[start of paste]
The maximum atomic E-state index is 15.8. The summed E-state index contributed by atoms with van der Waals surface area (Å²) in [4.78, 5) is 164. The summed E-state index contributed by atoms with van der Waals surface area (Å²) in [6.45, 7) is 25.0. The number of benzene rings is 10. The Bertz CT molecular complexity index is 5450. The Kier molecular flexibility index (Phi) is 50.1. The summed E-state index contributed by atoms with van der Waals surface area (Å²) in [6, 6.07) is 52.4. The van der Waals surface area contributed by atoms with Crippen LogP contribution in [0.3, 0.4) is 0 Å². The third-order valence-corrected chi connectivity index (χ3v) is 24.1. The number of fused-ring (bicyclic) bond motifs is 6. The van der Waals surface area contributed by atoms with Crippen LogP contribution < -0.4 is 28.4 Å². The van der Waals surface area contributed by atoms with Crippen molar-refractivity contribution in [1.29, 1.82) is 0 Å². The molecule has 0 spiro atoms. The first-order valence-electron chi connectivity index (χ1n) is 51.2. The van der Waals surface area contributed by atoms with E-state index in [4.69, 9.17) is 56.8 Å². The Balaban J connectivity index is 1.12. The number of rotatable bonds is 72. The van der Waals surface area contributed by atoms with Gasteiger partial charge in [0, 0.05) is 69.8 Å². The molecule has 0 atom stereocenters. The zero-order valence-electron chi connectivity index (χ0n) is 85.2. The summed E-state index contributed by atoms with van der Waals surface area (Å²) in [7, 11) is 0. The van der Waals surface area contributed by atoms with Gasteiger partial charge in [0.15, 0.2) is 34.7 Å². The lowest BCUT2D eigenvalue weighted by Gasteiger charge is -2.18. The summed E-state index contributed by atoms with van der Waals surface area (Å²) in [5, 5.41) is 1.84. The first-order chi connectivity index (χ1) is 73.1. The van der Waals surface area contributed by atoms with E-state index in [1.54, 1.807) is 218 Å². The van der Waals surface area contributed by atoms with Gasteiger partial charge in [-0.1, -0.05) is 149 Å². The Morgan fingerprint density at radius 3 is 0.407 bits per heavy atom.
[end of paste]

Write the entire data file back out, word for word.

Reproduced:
The maximum atomic E-state index is 15.8. The summed E-state index contributed by atoms with van der Waals surface area (Å²) in [4.78, 5) is 164. The summed E-state index contributed by atoms with van der Waals surface area (Å²) in [6.45, 7) is 25.0. The number of benzene rings is 10. The Bertz CT molecular complexity index is 5450. The Kier molecular flexibility index (Phi) is 50.1. The summed E-state index contributed by atoms with van der Waals surface area (Å²) in [6, 6.07) is 52.4. The van der Waals surface area contributed by atoms with Crippen LogP contribution in [0.3, 0.4) is 0 Å². The third-order valence-corrected chi connectivity index (χ3v) is 24.1. The number of fused-ring (bicyclic) bond motifs is 6. The van der Waals surface area contributed by atoms with Crippen LogP contribution < -0.4 is 28.4 Å². The van der Waals surface area contributed by atoms with Crippen molar-refractivity contribution in [1.29, 1.82) is 0 Å². The molecule has 0 spiro atoms. The first-order valence-electron chi connectivity index (χ1n) is 51.2. The van der Waals surface area contributed by atoms with E-state index in [4.69, 9.17) is 56.8 Å². The Balaban J connectivity index is 1.12. The number of rotatable bonds is 72. The van der Waals surface area contributed by atoms with Gasteiger partial charge in [0, 0.05) is 69.8 Å². The molecule has 0 atom stereocenters. The zero-order valence-electron chi connectivity index (χ0n) is 85.2. The summed E-state index contributed by atoms with van der Waals surface area (Å²) in [7, 11) is 0. The van der Waals surface area contributed by atoms with Gasteiger partial charge in [0.15, 0.2) is 34.7 Å². The lowest BCUT2D eigenvalue weighted by Gasteiger charge is -2.18. The summed E-state index contributed by atoms with van der Waals surface area (Å²) in [5, 5.41) is 1.84. The first-order chi connectivity index (χ1) is 73.1. The van der Waals surface area contributed by atoms with E-state index in [1.54, 1.807) is 218 Å². The van der Waals surface area contributed by atoms with Gasteiger partial charge in [-0.1, -0.05) is 149 Å². The Morgan fingerprint density at radius 3 is 0.407 bits per heavy atom.